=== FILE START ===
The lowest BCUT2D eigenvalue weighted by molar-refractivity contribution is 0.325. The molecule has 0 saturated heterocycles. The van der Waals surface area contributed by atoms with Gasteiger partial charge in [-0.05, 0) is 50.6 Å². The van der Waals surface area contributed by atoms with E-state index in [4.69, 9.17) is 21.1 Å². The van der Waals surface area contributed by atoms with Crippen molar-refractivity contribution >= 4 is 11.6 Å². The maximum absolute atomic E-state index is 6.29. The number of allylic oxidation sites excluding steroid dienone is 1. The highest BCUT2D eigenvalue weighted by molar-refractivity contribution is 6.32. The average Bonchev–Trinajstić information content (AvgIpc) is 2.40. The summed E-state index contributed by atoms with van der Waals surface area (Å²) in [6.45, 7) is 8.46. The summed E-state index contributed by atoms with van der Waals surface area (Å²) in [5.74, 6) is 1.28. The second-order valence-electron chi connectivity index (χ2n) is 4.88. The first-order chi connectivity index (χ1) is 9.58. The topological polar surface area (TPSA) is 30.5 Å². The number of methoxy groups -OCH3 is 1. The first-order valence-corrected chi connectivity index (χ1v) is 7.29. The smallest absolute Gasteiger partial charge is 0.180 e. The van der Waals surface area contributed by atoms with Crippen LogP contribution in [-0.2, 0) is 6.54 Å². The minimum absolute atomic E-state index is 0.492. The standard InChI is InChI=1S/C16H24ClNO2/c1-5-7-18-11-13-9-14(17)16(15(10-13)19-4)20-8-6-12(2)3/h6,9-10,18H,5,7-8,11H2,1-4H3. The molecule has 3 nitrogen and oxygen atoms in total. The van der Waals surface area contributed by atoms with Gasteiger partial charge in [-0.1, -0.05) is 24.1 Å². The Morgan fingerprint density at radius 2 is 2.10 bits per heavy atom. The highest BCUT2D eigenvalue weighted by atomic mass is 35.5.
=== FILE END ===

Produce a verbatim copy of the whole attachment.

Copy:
The lowest BCUT2D eigenvalue weighted by molar-refractivity contribution is 0.325. The molecule has 0 saturated heterocycles. The van der Waals surface area contributed by atoms with Gasteiger partial charge in [-0.05, 0) is 50.6 Å². The van der Waals surface area contributed by atoms with E-state index in [4.69, 9.17) is 21.1 Å². The van der Waals surface area contributed by atoms with Crippen molar-refractivity contribution >= 4 is 11.6 Å². The maximum absolute atomic E-state index is 6.29. The number of allylic oxidation sites excluding steroid dienone is 1. The highest BCUT2D eigenvalue weighted by molar-refractivity contribution is 6.32. The average Bonchev–Trinajstić information content (AvgIpc) is 2.40. The summed E-state index contributed by atoms with van der Waals surface area (Å²) in [6.45, 7) is 8.46. The summed E-state index contributed by atoms with van der Waals surface area (Å²) in [5.74, 6) is 1.28. The second-order valence-electron chi connectivity index (χ2n) is 4.88. The first-order chi connectivity index (χ1) is 9.58. The topological polar surface area (TPSA) is 30.5 Å². The number of methoxy groups -OCH3 is 1. The first-order valence-corrected chi connectivity index (χ1v) is 7.29. The smallest absolute Gasteiger partial charge is 0.180 e. The van der Waals surface area contributed by atoms with Crippen LogP contribution in [-0.2, 0) is 6.54 Å². The minimum absolute atomic E-state index is 0.492. The standard InChI is InChI=1S/C16H24ClNO2/c1-5-7-18-11-13-9-14(17)16(15(10-13)19-4)20-8-6-12(2)3/h6,9-10,18H,5,7-8,11H2,1-4H3. The molecule has 3 nitrogen and oxygen atoms in total. The van der Waals surface area contributed by atoms with Gasteiger partial charge in [-0.1, -0.05) is 24.1 Å². The Morgan fingerprint density at radius 2 is 2.10 bits per heavy atom. The highest BCUT2D eigenvalue weighted by atomic mass is 35.5.